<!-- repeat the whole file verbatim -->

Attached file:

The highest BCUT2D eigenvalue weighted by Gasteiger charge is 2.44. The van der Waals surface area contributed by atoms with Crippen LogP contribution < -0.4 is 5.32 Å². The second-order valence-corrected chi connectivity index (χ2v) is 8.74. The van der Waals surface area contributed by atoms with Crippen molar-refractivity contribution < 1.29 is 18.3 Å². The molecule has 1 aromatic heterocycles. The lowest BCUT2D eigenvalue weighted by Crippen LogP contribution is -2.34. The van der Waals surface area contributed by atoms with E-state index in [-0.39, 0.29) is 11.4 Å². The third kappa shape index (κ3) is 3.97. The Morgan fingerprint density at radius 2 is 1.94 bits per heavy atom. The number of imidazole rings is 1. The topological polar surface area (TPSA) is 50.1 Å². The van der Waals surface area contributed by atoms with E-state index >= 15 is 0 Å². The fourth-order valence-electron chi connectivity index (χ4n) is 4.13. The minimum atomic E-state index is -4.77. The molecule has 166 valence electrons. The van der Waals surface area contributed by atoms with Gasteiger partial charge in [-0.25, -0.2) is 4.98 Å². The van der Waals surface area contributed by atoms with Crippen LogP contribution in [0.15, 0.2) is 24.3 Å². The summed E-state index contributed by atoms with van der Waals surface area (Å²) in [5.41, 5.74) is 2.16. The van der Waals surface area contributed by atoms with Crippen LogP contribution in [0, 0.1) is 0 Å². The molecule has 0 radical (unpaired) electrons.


The highest BCUT2D eigenvalue weighted by Gasteiger charge is 2.44. The van der Waals surface area contributed by atoms with Crippen LogP contribution < -0.4 is 5.32 Å². The second-order valence-corrected chi connectivity index (χ2v) is 8.74. The van der Waals surface area contributed by atoms with Crippen molar-refractivity contribution < 1.29 is 18.3 Å². The molecule has 1 aromatic heterocycles. The lowest BCUT2D eigenvalue weighted by Crippen LogP contribution is -2.34. The van der Waals surface area contributed by atoms with E-state index in [-0.39, 0.29) is 11.4 Å². The third kappa shape index (κ3) is 3.97. The Morgan fingerprint density at radius 2 is 1.94 bits per heavy atom. The number of imidazole rings is 1. The topological polar surface area (TPSA) is 50.1 Å². The van der Waals surface area contributed by atoms with E-state index >= 15 is 0 Å². The fourth-order valence-electron chi connectivity index (χ4n) is 4.13. The minimum atomic E-state index is -4.77. The molecule has 166 valence electrons. The van der Waals surface area contributed by atoms with Gasteiger partial charge in [-0.25, -0.2) is 4.98 Å². The van der Waals surface area contributed by atoms with Crippen LogP contribution in [0.15, 0.2) is 24.3 Å². The summed E-state index contributed by atoms with van der Waals surface area (Å²) in [5.41, 5.74) is 2.16. The van der Waals surface area contributed by atoms with Crippen LogP contribution in [0, 0.1) is 0 Å². The molecule has 0 radical (unpaired) electrons.